Spreadsheets. The side of wedding planning you don’t see on Pinterest, but they will be your new best friend!
If you have found this post, the chances are you’re planning your wedding. Congratulations! Everyone’s experience of planning a wedding will be different, but I wanted this post go into some of the minutiae of the process.
As a former wedding co-ordinator for several well-known hotel chains, I can guarantee these tips will make everyone’s life so much easier. Please bear in mind however, that my experience is limited only to hotel weddings, and every wedding co-ordinator does things differently, so not all of these points will apply to you.
This will be the first of many wedding-related posts, and I will share some details about the experience of planning my own wedding as well. I hope you find them useful, and please feel free to ask any questions in the comments below. Most importantly, please remember that planning a wedding should be a joyful time, so as hard as it may seem, try not to sweat the small stuff. Know that you have a team of people supporting you (the staff at your venue, as well as your loved ones), and make sure you take a step back if it all gets a bit much. If things start getting a bit intense, take your other half out for a date night, and make it a wedding-talk free evening. It will do you both the world of good, I promise.
Know that everything will come together, and enjoy every minute! Without further ado, here are my top tips to minimise stress:
- Please, please, for the love of everything be consistent with your names. Your wedding co-ordinator will most likely do your place cards and table plan for you (subject to the package you choose), but she will not know that your Grandmother’s name is Flo, or that your best man’s nickname is Spuds. Please stick to one name on any lists you provide, or in correspondence, otherwise a frantic process of elimination will ensue.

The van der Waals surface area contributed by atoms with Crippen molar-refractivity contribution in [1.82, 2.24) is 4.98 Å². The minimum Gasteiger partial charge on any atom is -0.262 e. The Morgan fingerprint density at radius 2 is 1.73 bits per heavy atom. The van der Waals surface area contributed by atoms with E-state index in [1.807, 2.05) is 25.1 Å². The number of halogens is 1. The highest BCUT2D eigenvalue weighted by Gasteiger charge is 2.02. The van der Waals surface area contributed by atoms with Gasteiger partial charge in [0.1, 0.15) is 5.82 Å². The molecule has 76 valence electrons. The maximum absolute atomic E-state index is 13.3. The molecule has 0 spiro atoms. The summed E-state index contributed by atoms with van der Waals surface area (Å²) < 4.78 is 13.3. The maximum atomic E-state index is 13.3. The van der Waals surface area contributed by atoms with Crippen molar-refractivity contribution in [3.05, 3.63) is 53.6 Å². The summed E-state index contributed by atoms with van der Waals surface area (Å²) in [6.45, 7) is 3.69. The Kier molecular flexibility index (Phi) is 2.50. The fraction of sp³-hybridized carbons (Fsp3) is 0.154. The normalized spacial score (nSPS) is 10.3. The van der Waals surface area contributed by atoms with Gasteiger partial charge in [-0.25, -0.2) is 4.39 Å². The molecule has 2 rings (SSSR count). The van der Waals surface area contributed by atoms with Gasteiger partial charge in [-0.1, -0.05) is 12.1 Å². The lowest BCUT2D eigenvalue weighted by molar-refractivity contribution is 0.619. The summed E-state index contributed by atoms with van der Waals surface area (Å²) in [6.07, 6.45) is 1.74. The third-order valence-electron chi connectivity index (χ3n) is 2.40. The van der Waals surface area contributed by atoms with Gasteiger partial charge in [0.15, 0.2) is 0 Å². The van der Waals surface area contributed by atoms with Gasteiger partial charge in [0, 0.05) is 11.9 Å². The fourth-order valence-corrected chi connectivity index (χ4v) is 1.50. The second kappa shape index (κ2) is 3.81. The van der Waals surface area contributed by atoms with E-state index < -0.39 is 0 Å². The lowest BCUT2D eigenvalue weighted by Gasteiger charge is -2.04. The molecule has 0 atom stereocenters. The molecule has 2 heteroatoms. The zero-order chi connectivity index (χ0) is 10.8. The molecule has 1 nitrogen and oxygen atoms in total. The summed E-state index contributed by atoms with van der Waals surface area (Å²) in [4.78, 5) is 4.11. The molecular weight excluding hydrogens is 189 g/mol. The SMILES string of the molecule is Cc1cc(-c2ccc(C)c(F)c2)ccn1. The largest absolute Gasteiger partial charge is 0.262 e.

- When you give your co-ordinator your guest list, my recommended format is a spreadsheet (please not handwritten!). It will be so much easier for you to put together as you can cut and paste people to move them around, plus spreadsheets are basically porn to events co-ordinators. Trust me. Divide your list into each table, and ideally write down the names in the order you’d like them to be sat. Put a note by the person’s name if they are a wheelchair user, or need a highchair as this will help with the overall layout of the room and make sure your guests are as comfortable as possible. From that the place cards and table plan will be a piece of cake for them to make, and it eliminates any risk of error.
- Maximum capacities are there for a reason. No you cannot sneak just one more person in. No, you cannot put a child on someone’s lap, and yes, babies count as people too. They may be small, but they have to sit somewhere. So count everyone, and don’t think you can smuggle extras in on the day.
- If you have the choice between picking one food option for everyone, or collecting pre-orders from your guests, definitely do the former. Ask your guests to specify meat or veggie, and to make you aware of any special dietary requirements when they RSVP, but keep it simple. Believe me, it will make your life so much easier. For some reason people find it impossible to choose what they’re going to eat 6 months ahead of time, and chasing last minute menus is more of a headache than it’s worth.
- Your wedding co-ordinator and the staff at the hotel will do a lot for you, so try not to get stressed over small details as you get close to the wedding. With centerpieces and decorations, as hard as it may be to hand over, you will not have the time to do setup yourself on the day, and you don’t want your bridal party distracted with it in the morning. You will have a ‘final details’ meeting with your co-ordinator near the wedding, when you will be able to hand over all your decorations etc. and go through, in detail how you want the room to look.
- Your wedding co-ordinator will create a function sheet for your big day, which is essentially all the information about your wedding, and a full timeline, including instructions for the waiting staff. A good function sheet will cover all bases, so give as much information as you can, as well as contact information for all the key people (suppliers, best man etc.).
- Be honest about any concerns or questions you have. That’s what your wedding co-ordinator is there for, and chances are they will have dealt with it all before.
- Buy them a thank-you card. They will have spent hours working behind the scenes to make your vision come to life and will think of almost nothing else in the week leading up to it. If they’re anything like me they will come to feel personally invested, so it will mean the world to them if you give them a small gesture of your thanks.